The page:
Ally Condie employs poetry as a means of interpersonal connection, event description, and character development throughout the Matched trilogy. For Cassia, poetry is a means of powerful creation, and so important to her after escaping the originality-punishing Society.
One of the most frequently referenced poems in the series is Alfred, Lord Tennyson’s "Crossing the Bar," a four-stanza elegy that uses an extended metaphor about crossing the sand bar of a water channel to represent the transition from life to death. Following the loss of his younger son to an illness abroad, Tennyson fell into an episode of anxiety about death and desire for immortality. While later experiencing a serious illness at sea in 1889, crossing the Solent from the Isle of Wight to the mainland of England, he wrote the poem in what some have referred to as a "moment of serenity." The poem employs a standard ABAB rhyme scheme and rhythmic pattern, mimicking the content of the push and pull of waves. It is said that Tennyson, on his deathbed, asked his elder son to ensure that "Crossing the Bar" be published at the end of all future collections of his work, which to this day is tradition when republishing them.
The second most frequently mentioned poem for Cassia and Ky would be Dylan Thomas' "Do Not Go Gentle into that Good Night." Written in 1951 as Thomas' father was fighting for his life, the poem uses strong language to "rage" against death, refusing to go quietly into whatever lies beyond a man's last breath. The poem is written as a villanelle, a specific form of poetry that incorporates nineteen lines divided into five three-line stanzas and a sixth stanza with four lines, written in iambic pentameter (ten syllables to a line with alternating syllabic stresses). That Thomas used his father's death as inspiration for the poem suggests a parallel with the death of Cassia's grandfather in Matched, who himself made arrangements to defy the Society as he died by asking his son to destroy his tissue preservation sample post-mortem. Cassia's grandfather's gift of "Do Not Go Gentle" along with the Tennyson poem in her compact is the match that ignites her transformation from Society pawn to Rising radical. As such, the words take on even more meaning in the context of fighting against an enemy that seeks total submission: when one refuses to go quietly, one is able to fight back, something that Cassia is prepared to do by Crossed's end.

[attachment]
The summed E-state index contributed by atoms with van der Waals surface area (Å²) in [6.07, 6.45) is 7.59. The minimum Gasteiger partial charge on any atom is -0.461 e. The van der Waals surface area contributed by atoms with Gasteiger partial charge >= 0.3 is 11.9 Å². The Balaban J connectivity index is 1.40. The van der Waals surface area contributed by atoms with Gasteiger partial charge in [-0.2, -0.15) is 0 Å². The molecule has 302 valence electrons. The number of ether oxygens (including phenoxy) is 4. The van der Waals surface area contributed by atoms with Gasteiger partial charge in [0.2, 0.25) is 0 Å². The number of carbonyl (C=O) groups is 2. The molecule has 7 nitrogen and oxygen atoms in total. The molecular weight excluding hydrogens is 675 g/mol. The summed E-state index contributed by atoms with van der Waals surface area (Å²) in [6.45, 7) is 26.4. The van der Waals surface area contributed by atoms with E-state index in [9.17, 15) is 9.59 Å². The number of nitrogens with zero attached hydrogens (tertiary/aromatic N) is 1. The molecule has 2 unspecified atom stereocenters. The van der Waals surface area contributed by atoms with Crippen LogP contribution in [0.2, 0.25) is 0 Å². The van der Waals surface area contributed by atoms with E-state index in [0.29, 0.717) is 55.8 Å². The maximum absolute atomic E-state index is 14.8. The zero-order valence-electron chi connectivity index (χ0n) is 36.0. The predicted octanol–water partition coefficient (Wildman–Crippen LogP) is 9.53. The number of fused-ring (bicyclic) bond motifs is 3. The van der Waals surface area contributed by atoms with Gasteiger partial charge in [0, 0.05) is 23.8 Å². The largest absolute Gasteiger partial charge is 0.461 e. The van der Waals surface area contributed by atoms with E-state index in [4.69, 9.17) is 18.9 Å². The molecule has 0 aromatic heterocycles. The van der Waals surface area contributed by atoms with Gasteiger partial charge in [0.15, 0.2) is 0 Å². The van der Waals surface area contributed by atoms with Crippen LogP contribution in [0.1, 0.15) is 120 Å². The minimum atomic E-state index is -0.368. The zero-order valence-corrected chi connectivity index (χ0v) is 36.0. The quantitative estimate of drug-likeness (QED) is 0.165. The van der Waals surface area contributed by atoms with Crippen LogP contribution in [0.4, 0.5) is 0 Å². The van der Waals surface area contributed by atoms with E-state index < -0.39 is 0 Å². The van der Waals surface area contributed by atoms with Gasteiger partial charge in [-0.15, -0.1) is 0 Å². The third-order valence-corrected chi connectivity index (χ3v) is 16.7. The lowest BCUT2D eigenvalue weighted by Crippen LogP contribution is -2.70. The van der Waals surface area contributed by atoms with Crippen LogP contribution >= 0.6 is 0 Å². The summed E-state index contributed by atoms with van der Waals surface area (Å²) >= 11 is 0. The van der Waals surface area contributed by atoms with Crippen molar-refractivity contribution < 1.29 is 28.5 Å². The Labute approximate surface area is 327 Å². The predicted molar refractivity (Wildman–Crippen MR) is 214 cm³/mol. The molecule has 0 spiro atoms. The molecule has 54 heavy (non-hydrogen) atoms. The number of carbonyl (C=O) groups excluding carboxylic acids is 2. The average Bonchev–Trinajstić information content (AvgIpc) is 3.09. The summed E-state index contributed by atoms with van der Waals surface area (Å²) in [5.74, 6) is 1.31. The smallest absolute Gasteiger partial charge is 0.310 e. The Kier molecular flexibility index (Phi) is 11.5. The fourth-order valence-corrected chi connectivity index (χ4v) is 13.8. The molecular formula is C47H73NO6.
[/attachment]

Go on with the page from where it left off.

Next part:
Mentioned only briefly in Crossed, Emily Dickinson's "I did not reach thee" takes on a new significance in Reached. Many of its images and elements are echoed in the Matched series, including journeying across hills and deserts to reach an unidentified "thee." (Ironically, a specific person is not designated as a goal - a parallel to Cassia's indecision between pursuing Xander or Ky.) Of particular note are the ominous last two lines, "Now Death usurps my Premium / And gets the look at Thee." These suggest the possible death of a prominent (or "Premium") character in Cassia's future, over which Cassia experiences much anxiety in Reached and which she is determined to avoid.